Households

Greenhouse gas emissions and air pollutant from households.

Trends in greenhouse gas emissions and pollutants from the household sector have been balanced since 1990. More information on emissions trends from the household sector in Slovakia.

Total emissions

Emissions from household heating are a significant source of greenhouse gas emissions and air pollutant. This part of the inventories is a serious problem in many countries, including Slovakia. A large part of Slovak households uses individual combustion equipment for heating. In addition to the required heat, the combustion of solid fuels in the household, also produces gaseous and solid pollutants that escape into the air. Fine aerosol particles, which are divided in size into PM10 and PM2.5 particles, pose a health risk. Larger particles can cause irritation of the upper respiratory tract, smaller particles settle deep in the lungs and cause more serious diseases.

Residential heating (households) is the main source of NMVOC emissions, accounting for up to 35% of total NMVOC emissions. Their largest decline occurred mainly until the year 2000, mainly due to the reconstruction of houses and the introduction of more energy-efficient heating equipment. Nevertheless, in 2020 this area had a share of up to 80% in total PM2.5 emissions in Slovakia. Emissions are affected by factors such as the level of renovation of buildings, climatic conditions, heating practices, fuels used and combustion equipment used. PM10 emissions are also closely linked to this part of energy sources. Households have been the largest contributor to cadmium emissions since 2004, along with pulp, paper and printer production. The reason is the use of biomass as a fuel. They also produce 48% of PAHs emissions and are the most significant source of HCB emissions, despite declining in the early 1990s.

When households are heated with solid fuels, but especially with wood, emissions of solid pollutants, non-methane volatile organic compounds, heavy metals and benzo(a)pyrene are released into the air. All these substances are harmful to the human body as well as to ecosystems and can cause serious damage. For example, benzo(a)pyrene is a substance with a proven carcinogenic effect.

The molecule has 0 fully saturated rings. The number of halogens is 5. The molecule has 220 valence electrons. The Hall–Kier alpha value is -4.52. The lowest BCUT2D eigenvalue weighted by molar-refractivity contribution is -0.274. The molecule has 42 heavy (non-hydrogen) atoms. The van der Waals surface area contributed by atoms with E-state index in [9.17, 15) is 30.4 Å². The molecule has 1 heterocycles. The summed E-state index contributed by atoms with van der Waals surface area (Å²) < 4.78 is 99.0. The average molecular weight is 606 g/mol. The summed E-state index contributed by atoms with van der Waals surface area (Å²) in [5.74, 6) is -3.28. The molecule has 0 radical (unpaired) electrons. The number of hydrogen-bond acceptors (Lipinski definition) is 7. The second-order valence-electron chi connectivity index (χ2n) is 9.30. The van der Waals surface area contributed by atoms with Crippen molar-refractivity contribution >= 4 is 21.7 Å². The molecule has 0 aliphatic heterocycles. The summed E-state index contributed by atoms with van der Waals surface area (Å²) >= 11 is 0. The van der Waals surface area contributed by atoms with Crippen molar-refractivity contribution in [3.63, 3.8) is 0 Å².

With the gradual improvement of thermal insulation conditions of Slovak households, emissions of these substances are gradually decreasing, but in some areas with geomorphological conditions that prevent ventilation of the area (especially narrow basins such as Jelšava), burning mainly wet wood in high-emissions combustion equipment in households caused smog situation during winters.

Despite the fact that the legislation prohibits the incineration of waste, this activity in households is still a serious issue in our country without proper regulation. The combination of incineration of municipal waste or plastic bottles in domestic incinerators creates a number of harmful substances depending on the composition of the incinerated waste. A frequent result of this ill-considered action is the emergence of emissions of persistent organic pollutants and heavy metals, many of which are carcinogenic. Under poor scattering conditions and inversion, which are common in winter, these emissions are concentrated in the basins.

More information on emissions from households as well as the methodology for their determination can be found in the publications of the SHMÚ.

 

Trends in emissions by individual types

Trends in emissions of greenhouse gases and pollutants from the household sector by individual types of fuels have been balanced since 2014.

Emissions by fuels

The table shows the distribution of consumption of individual types of fuels and energy media used in households in Slovakia.

Trends in emissions by energy and fuels from households:

Household consumption %

Natural gas

Electricity

Heat

Biomass

Solid fuels

Liquid fuels

Total

2014

50,18%

17,38%

26,47%

0,11%

5,62%

0,24%

4 819,7

2015

48,84%

16,69%

27,94%

0,16%

6,14%

0,23%

5 009,2

2016

48,59%

16,60%

28,20%

0,17%

5,98%

0,45%

5 130,4

2017

49,93%

16,06%

26,71%

0,15%

6,72%

0,42%

5 502,2

2018

50,23%

17,57%

25,69%

0,13%

5,97%

0,40%

5 067,0

2019

51,28%

18,42%

23,63%

0,15%

6,05%

0,47%

4 993,3

2020

52,10%

18,34%

23,69%

0,15%

5,38%

0,35%

5 054,6